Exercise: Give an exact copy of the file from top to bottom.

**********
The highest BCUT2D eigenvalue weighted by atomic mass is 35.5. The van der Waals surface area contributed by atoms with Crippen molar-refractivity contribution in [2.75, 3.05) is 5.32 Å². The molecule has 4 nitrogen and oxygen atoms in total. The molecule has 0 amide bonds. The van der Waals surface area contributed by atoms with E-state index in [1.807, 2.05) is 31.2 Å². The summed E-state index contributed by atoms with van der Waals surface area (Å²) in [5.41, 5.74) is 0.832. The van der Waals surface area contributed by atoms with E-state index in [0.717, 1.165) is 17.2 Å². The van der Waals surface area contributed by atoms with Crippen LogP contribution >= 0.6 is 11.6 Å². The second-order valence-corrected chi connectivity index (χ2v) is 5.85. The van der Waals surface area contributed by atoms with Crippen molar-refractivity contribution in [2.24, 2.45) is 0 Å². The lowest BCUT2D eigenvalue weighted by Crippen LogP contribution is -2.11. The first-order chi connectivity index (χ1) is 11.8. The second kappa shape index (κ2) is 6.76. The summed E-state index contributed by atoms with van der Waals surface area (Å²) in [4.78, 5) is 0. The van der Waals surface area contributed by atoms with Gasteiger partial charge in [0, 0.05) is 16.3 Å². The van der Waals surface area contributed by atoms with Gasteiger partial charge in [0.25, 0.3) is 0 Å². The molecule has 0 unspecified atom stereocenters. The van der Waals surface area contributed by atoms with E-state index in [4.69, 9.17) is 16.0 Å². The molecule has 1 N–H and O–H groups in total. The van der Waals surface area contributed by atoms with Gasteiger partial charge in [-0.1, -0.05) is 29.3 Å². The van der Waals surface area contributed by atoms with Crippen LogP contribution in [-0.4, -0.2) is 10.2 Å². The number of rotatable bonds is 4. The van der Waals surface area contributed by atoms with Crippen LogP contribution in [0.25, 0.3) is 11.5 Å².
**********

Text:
The highest BCUT2D eigenvalue weighted by atomic mass is 35.5. The van der Waals surface area contributed by atoms with Crippen molar-refractivity contribution in [2.75, 3.05) is 5.32 Å². The molecule has 4 nitrogen and oxygen atoms in total. The molecule has 0 amide bonds. The van der Waals surface area contributed by atoms with E-state index in [1.807, 2.05) is 31.2 Å². The summed E-state index contributed by atoms with van der Waals surface area (Å²) in [5.41, 5.74) is 0.832. The van der Waals surface area contributed by atoms with E-state index in [0.717, 1.165) is 17.2 Å². The van der Waals surface area contributed by atoms with Crippen LogP contribution >= 0.6 is 11.6 Å². The second-order valence-corrected chi connectivity index (χ2v) is 5.85. The van der Waals surface area contributed by atoms with Crippen molar-refractivity contribution in [2.24, 2.45) is 0 Å². The lowest BCUT2D eigenvalue weighted by Crippen LogP contribution is -2.11. The first-order chi connectivity index (χ1) is 11.8. The second kappa shape index (κ2) is 6.76. The summed E-state index contributed by atoms with van der Waals surface area (Å²) in [4.78, 5) is 0. The van der Waals surface area contributed by atoms with Gasteiger partial charge in [0, 0.05) is 16.3 Å². The van der Waals surface area contributed by atoms with Gasteiger partial charge in [0.25, 0.3) is 0 Å². The molecule has 0 unspecified atom stereocenters. The van der Waals surface area contributed by atoms with E-state index in [4.69, 9.17) is 16.0 Å². The molecule has 1 N–H and O–H groups in total. The van der Waals surface area contributed by atoms with Gasteiger partial charge in [-0.1, -0.05) is 29.3 Å². The van der Waals surface area contributed by atoms with Crippen LogP contribution in [-0.4, -0.2) is 10.2 Å². The number of rotatable bonds is 4. The van der Waals surface area contributed by atoms with Crippen LogP contribution in [0.25, 0.3) is 11.5 Å².